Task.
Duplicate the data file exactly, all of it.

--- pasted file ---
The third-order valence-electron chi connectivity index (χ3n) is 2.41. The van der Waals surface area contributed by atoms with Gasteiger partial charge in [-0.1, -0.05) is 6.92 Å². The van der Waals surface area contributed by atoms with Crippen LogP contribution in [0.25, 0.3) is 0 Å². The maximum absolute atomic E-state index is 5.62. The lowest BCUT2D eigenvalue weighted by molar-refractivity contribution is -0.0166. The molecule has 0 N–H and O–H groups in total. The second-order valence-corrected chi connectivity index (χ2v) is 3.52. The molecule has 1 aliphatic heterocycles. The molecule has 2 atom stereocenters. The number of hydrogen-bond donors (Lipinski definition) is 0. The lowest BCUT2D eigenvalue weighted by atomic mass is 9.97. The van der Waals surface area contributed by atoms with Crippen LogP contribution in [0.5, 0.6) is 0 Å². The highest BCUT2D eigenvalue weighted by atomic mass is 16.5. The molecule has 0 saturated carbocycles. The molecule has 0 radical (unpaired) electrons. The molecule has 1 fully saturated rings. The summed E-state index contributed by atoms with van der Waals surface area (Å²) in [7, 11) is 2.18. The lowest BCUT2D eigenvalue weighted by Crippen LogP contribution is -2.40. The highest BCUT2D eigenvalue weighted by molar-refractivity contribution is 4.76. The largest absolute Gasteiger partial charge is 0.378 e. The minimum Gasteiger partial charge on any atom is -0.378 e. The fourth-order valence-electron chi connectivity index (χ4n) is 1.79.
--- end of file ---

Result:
The third-order valence-electron chi connectivity index (χ3n) is 2.41. The van der Waals surface area contributed by atoms with Gasteiger partial charge in [-0.1, -0.05) is 6.92 Å². The van der Waals surface area contributed by atoms with Crippen LogP contribution in [0.25, 0.3) is 0 Å². The maximum absolute atomic E-state index is 5.62. The lowest BCUT2D eigenvalue weighted by molar-refractivity contribution is -0.0166. The molecule has 0 N–H and O–H groups in total. The second-order valence-corrected chi connectivity index (χ2v) is 3.52. The molecule has 1 aliphatic heterocycles. The molecule has 2 atom stereocenters. The number of hydrogen-bond donors (Lipinski definition) is 0. The lowest BCUT2D eigenvalue weighted by atomic mass is 9.97. The van der Waals surface area contributed by atoms with Crippen LogP contribution in [0.5, 0.6) is 0 Å². The highest BCUT2D eigenvalue weighted by atomic mass is 16.5. The molecule has 0 saturated carbocycles. The molecule has 0 radical (unpaired) electrons. The molecule has 1 fully saturated rings. The summed E-state index contributed by atoms with van der Waals surface area (Å²) in [7, 11) is 2.18. The lowest BCUT2D eigenvalue weighted by Crippen LogP contribution is -2.40. The highest BCUT2D eigenvalue weighted by molar-refractivity contribution is 4.76. The largest absolute Gasteiger partial charge is 0.378 e. The minimum Gasteiger partial charge on any atom is -0.378 e. The fourth-order valence-electron chi connectivity index (χ4n) is 1.79.